Dr. Rebecca F. Spurrier delivers Caldwell Lecture at Louisville Presbyterian Theological Seminary
January 16, 2024
By describing each slide as she displayed it, Dr. Rebecca F. Spurrier recently practiced what she preached while delivering the Caldwell Lecture to a roomful of people at Louisville Presbyterian Theological Seminary and online.
Spurrier, the associate dean for Worship Life and assistant professor of Worship at Columbia Theological Seminary in Decatur, Georgia, called her talk “Whose Bodies? What Technologies? Cocreating Access as Christian Worship.” Each slide she presented during the 80-minute talk received a brief description before Spurrier said her piece.
The pandemic “gave urgency to the use of technologies in worship and transformed practices of worship in some Christian communities, providing access for many and creating barriers to access for others,” according to promotional material describing Spurrier’s lecture. “How can Christian communities navigate these technological possibilities faithfully? This lecture makes the case that an answer must begin, not end, with access.”
Three key ideas on access and worship technologies have emerged for her, Spurrier said:
- In worship, God chooses to reveal Godself to the gathered community “again and again. Through the power of the Spirit, God chooses to make Godself accessible to those gathered through some of the most basic activities of human life: through singing and storytelling, through water and bread.” Theologian Louis-Marie Chauvet described sacraments as “the Word of God at the mercy of the body,” and Spurrier finds that “a powerful way of considering all worship. … God wants to make sense to us in a way we can understand.”
- But there’s a catch. For God to communicate with us in worship, “the gathered must also make sense to each other. In other words, worship is a continuous practice of performing and creating access to one another. … Worshiping together, we cannot take access for granted and must continually cocreate shared practices of access to common worship.”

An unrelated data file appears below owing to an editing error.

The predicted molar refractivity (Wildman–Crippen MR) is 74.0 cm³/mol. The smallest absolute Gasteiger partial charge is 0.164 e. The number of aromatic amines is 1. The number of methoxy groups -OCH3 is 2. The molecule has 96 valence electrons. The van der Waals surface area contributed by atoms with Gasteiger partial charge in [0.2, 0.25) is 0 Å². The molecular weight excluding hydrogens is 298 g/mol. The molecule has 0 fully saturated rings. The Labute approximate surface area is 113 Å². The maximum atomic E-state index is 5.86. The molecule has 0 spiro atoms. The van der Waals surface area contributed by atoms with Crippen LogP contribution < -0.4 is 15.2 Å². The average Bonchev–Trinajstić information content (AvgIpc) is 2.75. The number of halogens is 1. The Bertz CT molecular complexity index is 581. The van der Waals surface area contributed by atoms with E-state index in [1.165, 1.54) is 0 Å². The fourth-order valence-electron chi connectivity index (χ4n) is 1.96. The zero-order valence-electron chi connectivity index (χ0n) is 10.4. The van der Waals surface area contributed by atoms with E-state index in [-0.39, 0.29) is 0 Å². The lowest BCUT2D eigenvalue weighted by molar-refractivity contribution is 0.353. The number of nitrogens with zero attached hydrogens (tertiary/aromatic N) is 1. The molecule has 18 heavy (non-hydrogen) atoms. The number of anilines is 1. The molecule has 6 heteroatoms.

- It’s complicated because “God calls us to bring both the parts of ourselves that we have in common with others, but also our creaturely differences,” Spurrier said. “So, for God to reveal Godself in worship — for humans to know ourselves as God sees and knows us in worship — worshipers must bring all of what it means to be human to God. All of it!”
If we believe that, “then access is not something worshipers practice if we have the time or luxury or resources or technologies, but something that is integral to any service of Christian worship,” Spurrier said. “Cocreating access together is an act of worshiping God: As we collaborate to make it possible for each of us to offer our humanity to God and one another, we are already worshiping.”
Spurrier offered practices she’s found helpful in her work:
- Seeking out narratives and testimonies about lived experiences of worship, “and in doing so I try to pay particular attention to those who have experienced barriers to participation in worship.”
- Imagining, inviting and supporting multiple ways of joining in and leading any collective acts of worship. Among those is offering several options for people to participate in communion.
- Preparing for worship is also worship! That can include the choir arriving for warmup, sound checks — even baking gluten-free bread for use during communion. “These gatherings too are communal worship as we give thanks to God and ask for the wisdom to continue to reveal the divine presence among us,” she said.
- Considering access as love rather than a problem to solve. For example, at Columbia Seminary, preachers are asked to provide notes or a manuscript so that the pages can be duplicated for people to follow along if they like. Spurrier made her presentation available in a document available here. “What we found is that others in our community benefited as well,” she said, including “a good number of our students who sometimes found spoken English difficult to understand, especially through a mask.”
- Providing accessible worship is a journey rather than a destination. Spurrier teaches students that worship “is practicing together the kin-dom of God in our assemblies. It’s one of the meanings of worship that many students feel is lost or hidden in worshiping communities they know. … When we gather for worship, we are called to discern and perform together what God’s future feels like.”
Mike Ferguson, Editor, Presbyterian News Service
Today’s Focus: Dr. Rebecca F. Spurrier delivers Caldwell Lecture at Louisville Presbyterian Theological Seminary
Let us join in prayer for:
Let us pray
O God, you are the friend to whom all can come. You give us more than we can ever know, and you give it freely and abundantly. Help us to see you in the faces and lives of those with whom we work, that while we minister, we also may be ministered to. In Jesus’ name we pray. Amen.
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